The honeymoon period for Egypt’s pound may be nearing an end.
Nearly four months after a free float opened the floodgates for overseas funds and made the currency the world’s best performer this year, the government got an unpleasant jolt. Foreign investors, who had been almost the sole buyers at Egypt’s local treasury bill auctions earlier this month, were absent for two straight sales.
That coincided with warnings by Renaissance Capital and Standard Bank Group that the pound’s rally may have gone too far.
“The appreciation has been faster than I expected,” said Denise Prime, who helps manage about $5.5 billion of emerging-market debt at GAM UK Ltd. in London. Her fund was one of the first to buy Egyptian T-bills following the pound’s float. “It does make me a little wary of entering at these levels.”
Egypt’s November decision to relinquish control of its currency has been successful.
It has cut the value of the pound by half and that of stocks by a third, making them magnets for foreign investors and helping both assets rally at least 15 percent this year.
But that has also created a dilemma for the government; policy makers need a cheaper currency to sustain the newly-found export competitiveness, and they also need a stable pound to mitigate one of the highest inflation rates in emerging markets.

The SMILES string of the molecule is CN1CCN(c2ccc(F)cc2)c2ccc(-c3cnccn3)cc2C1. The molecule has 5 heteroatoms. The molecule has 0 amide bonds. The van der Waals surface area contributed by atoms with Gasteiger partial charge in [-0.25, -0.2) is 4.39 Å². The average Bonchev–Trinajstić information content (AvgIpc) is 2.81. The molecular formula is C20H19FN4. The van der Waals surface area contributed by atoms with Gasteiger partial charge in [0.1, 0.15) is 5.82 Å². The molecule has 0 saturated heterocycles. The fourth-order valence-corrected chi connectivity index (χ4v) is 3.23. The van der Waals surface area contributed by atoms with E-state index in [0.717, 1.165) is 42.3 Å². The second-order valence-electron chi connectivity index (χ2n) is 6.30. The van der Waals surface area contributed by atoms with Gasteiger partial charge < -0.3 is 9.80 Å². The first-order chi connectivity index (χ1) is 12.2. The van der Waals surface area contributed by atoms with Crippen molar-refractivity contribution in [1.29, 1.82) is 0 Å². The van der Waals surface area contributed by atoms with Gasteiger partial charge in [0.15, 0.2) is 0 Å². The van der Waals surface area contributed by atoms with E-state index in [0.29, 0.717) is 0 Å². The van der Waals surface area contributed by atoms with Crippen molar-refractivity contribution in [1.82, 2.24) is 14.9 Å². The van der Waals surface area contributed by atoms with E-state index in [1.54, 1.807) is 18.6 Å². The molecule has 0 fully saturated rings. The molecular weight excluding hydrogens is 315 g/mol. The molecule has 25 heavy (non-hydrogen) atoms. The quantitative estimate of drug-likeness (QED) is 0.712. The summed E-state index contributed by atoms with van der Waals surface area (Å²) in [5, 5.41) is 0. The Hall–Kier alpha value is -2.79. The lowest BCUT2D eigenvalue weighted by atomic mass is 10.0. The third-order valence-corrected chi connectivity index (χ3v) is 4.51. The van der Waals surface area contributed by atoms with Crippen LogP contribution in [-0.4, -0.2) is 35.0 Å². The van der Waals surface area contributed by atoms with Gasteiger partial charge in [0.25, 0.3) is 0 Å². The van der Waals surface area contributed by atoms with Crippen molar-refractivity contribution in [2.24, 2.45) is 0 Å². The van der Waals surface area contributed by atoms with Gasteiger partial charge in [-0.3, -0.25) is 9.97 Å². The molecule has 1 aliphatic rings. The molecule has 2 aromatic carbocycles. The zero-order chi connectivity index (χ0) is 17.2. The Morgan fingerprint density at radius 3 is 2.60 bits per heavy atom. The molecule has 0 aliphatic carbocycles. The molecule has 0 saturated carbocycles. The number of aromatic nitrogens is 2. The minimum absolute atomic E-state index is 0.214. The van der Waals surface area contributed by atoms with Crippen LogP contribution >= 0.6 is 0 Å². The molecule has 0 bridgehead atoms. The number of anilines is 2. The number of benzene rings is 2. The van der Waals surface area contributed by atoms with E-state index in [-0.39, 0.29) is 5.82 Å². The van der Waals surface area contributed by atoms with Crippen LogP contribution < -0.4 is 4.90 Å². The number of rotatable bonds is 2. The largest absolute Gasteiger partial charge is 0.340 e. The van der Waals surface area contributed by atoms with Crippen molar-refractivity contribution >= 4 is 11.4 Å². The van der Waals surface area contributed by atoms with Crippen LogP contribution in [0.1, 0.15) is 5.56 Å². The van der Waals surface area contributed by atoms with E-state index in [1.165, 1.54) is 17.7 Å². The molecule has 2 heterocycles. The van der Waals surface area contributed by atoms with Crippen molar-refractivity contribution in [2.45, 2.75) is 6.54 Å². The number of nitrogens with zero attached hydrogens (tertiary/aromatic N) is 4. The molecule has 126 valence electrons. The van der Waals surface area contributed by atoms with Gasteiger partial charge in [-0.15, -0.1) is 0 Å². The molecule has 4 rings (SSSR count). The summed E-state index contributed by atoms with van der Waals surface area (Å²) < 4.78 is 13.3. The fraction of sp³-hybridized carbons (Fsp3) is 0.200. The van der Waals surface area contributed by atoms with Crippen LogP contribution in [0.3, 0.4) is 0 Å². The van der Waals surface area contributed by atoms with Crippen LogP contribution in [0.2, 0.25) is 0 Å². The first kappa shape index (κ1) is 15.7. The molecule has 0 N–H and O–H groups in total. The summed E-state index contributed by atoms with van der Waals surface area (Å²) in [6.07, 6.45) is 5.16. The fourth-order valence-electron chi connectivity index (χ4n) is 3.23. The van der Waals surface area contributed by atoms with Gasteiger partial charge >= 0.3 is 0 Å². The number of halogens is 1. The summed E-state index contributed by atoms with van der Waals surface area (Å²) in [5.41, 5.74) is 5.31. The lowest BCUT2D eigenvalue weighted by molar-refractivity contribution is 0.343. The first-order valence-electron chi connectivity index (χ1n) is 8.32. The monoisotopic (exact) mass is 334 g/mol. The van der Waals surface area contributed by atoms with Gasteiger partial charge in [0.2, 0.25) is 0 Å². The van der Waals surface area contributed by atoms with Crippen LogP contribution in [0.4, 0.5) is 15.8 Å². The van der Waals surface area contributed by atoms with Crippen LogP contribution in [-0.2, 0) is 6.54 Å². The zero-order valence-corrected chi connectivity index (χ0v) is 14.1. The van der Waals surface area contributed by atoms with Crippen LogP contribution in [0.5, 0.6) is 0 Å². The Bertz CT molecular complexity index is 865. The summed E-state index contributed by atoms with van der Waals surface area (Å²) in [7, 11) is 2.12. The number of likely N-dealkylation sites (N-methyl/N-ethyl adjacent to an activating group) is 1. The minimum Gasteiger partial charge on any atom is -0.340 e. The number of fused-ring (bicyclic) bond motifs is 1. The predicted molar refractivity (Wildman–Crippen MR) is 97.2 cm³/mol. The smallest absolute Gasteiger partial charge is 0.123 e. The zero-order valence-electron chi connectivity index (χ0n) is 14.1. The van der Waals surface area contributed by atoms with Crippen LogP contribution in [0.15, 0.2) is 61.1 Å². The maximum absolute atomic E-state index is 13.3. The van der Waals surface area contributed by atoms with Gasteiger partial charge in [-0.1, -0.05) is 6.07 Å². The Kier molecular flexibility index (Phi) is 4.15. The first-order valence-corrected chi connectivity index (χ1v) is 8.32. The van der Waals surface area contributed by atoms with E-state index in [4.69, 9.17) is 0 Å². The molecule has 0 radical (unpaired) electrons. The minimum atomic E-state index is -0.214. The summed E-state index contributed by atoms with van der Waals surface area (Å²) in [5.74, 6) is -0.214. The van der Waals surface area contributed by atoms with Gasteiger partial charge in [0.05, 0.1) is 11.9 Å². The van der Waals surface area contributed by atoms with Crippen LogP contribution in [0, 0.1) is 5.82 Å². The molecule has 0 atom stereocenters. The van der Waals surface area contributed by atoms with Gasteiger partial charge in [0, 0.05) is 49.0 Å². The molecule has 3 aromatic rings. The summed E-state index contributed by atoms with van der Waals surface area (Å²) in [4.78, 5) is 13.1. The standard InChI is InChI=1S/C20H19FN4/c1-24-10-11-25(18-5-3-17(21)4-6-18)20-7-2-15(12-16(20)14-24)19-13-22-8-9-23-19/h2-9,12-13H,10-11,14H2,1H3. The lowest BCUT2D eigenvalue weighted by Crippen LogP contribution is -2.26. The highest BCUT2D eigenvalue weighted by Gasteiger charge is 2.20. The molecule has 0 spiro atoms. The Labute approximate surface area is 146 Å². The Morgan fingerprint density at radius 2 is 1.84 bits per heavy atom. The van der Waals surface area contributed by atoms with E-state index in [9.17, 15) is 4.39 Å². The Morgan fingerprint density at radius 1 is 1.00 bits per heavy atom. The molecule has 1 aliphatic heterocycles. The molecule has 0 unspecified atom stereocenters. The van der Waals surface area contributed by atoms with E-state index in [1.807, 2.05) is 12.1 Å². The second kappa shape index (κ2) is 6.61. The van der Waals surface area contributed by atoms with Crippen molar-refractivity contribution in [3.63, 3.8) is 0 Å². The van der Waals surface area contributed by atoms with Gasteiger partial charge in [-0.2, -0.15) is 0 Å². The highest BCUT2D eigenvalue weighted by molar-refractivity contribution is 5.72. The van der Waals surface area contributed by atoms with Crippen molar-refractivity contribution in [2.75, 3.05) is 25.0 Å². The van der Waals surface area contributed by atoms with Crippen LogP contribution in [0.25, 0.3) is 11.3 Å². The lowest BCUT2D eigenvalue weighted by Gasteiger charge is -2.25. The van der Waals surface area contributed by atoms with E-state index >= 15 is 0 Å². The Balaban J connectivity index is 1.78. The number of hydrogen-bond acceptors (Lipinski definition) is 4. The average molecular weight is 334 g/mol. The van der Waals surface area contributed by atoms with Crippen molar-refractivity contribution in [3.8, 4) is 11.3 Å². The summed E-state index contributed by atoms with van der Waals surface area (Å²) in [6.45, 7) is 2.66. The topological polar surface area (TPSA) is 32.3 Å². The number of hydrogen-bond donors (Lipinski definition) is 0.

The pound traded 0.1 percent lower at 15.8035 per dollar on Tuesday, ending ten days winning streak.
Lured by a cheaper currency and a Middle East-record $12 billion International Monetary Fund loan agreement signed by Egypt in November, foreign holdings of Egyptian T-bills doubled to 21.7 billion Egyptian pounds ($1.4 billion) in January from a month earlier, according to central bank data.
Their holdings of the notes are still little more than ten percent of the amount they owned before the 2011 uprising that toppled President Hosni Mubarak.
“Yields on treasury bills are very attractive, especially since there does seem to be a shift within the government toward more orthodox policy making and with an International Monetary Fund deal in place,” said economist Jason Tuvey, the Middle East economist for London-based Capital Economics.
He expects the pound to rise to as strong as 14 per dollar this year.
Still, the absence of foreign investors from auctions this past Sunday and Thursday sent the yield on treasury bills, which range in maturity from three months to one year, climbing by more than one full percentage point, according to Samy Khallaf, the head of the public debt department at the Finance Ministry.
The pound’s rally may have run its course, Standard Bank said in a research note, estimating the pound may weaken by about three percent from its current level over the next month.